Why RIAs are shunning mobile apps and why Black Diamond, Orion, Fidelity and others are still placing their chips on an iPad future
Many providers are stuck at 10% mobile adoption rate, but Fidelity has hit 40% and Orion 30% with their RIA clients
A week after he became chairman of Eric Clarke's board, Charles Goldman is heading the search to replace Clarke as Orion CEO-- at Eric's direction
Eric Clarke founded Orion in 1999 and built it to a $3.6 trillion AUA juggernaut, but he believes both he and the company are ready for a big change
May 22, 2023 at 5:13 PM
Cetera hiring Mike Durbin as CEO -- overseeing its existing 'CEO' -- completes Genstar's stellar HR week after it put Charles Goldman atop Orion's board -- with 'exponential' growth in mind for the 'middle market' companies
The Los Angeles broker-dealer nabbed the Fidelity legend to take its $118-billion AUM and 8,000 advisors higher, just as Orion -- also majority owned by Genstar -- makes a similar move.
May 18, 2023 at 1:46 AM
Biz Briefs: The sorry scene at my local First Republic branch • Schwab launches new (smaller) lay-off round • Schwab hoovers pennies passing FINRA fee to clients • Gensler pleas for funds • Fidelity owner's private equity pres. retires • an Orion-Envestnet staff switcheroo • LPL dumps FutureAdvisor
Range Rovers screeched in and drivers joined a grim queue to get their cash, and cookie • The Schwab-TDA deal cull count now stands at roughly 3.5% of its staff • FMR's hockey star president has stepped down • SEC chief wants more enforcers • An Envestnet executive proves joining a rival is good business • LPL now has an in-house robot.
April 29, 2023 at 1:36 AM
Fidelity will hire 4,000 staff in first half -- a staggering number but a tapering off from 'unprecedented' rate in 2021-2022 that catapulted it to 68,000 employees
The $10.3 trillion giant explains its hiring -- in a layoff environment -- as an RIA-like goal, namely having the human bandwidth to develop 'lifetime' relationships with its 40 million investors
February 17, 2023 at 2:49 AM
See more related moves
Top Executive: Bill Winterberg
I interviewed Fidelity SVP Ed O’Brien at the T3 Conference last month about mobile apps and advisor adoption.
Fidelity supports WealthCentral apps for iPad, Android and iPhone, and O’Brien commented that all together, advisors have downloaded the apps across all three devices <b>over 5,000 times.</b>
That’s a very high number considering the roughly 2,000 advisors who use Fidelity for custodial services.
<a href="http://youtu.be/DjCSgFeKwNo?t=3m56s" rel="nofollow">http://youtu.be/DjCSgFeKwNo?t=3m56s</a> <i>(starts at 3:56 for mobile device discussion)</i>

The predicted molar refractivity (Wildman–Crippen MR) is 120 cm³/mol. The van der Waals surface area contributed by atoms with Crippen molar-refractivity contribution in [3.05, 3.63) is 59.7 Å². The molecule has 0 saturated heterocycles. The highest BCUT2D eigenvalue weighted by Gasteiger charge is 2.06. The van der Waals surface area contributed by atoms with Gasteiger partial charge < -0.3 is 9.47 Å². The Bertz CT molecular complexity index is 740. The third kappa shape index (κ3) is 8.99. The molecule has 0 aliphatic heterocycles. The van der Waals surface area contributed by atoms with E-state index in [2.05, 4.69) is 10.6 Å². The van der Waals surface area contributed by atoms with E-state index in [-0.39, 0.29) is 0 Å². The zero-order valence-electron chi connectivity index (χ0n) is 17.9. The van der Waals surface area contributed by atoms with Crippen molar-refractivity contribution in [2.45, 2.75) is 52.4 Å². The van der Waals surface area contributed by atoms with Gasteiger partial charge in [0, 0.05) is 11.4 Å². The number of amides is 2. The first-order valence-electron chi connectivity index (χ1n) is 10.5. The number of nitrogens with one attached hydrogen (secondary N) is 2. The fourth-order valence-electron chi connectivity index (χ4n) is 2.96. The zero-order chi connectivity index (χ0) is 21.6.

We’re seeing a lot of interest from asset managers looking to equip sales teams, and by extension, RIAs, with a sales tool. They see it first as a way to make their content more interactive and memorable and second as a way to have better metrics around how their products are being sold.
The universal concern is around iPad penetration. That 10% are using mobile apps is actually quite impressive given the overall adoption of iPads in the general population. These are early adopters who will lead the industry into an era where mobility, real-time data, and measurable content marketing will upend the convention of glossy leave-behinds and performance data from 2 years ago.
Elmer Rich III
It is prudent for advisors to follow, and not lead, clients in the adoption of anything — especially technology. Investors are not jumping on to the iPad, why should advisors?
“There are no technology solution to relationship problems.”
Tech is being grossly oversold, because it’s easy and cheap to make and profitable. The research is, however from other industries, that it really doesn’t work or do much.
Also, any advisor or company, that differentiates itself with tech will be quickly commoditized or leapfrogged. The curse of financial systems, and advisor’s tech, is “legacy systems.”
Today’s “gee whiz” tech breakthrough is tomorrow’s legacy millstone around your neck. Also, NEVER believe the hype around ANY tech. Never.
I just had a chat via FaceTime with my financial planner yesterday. This is not “hype,” it’s standard procedures today.
There is, in my opinion, nothing wrong with being careful .. especially in an industry that is so regulated. What’s the adage about doing things first? Someone comes along with something better. Why not let other industries make the mistakes and let the financial industry do better because of it?
Before throwing money out the door, ask yourself “will your ideal customers use it and to what degree.” Then ask them. Let that help you make a decision to do it now…. or later.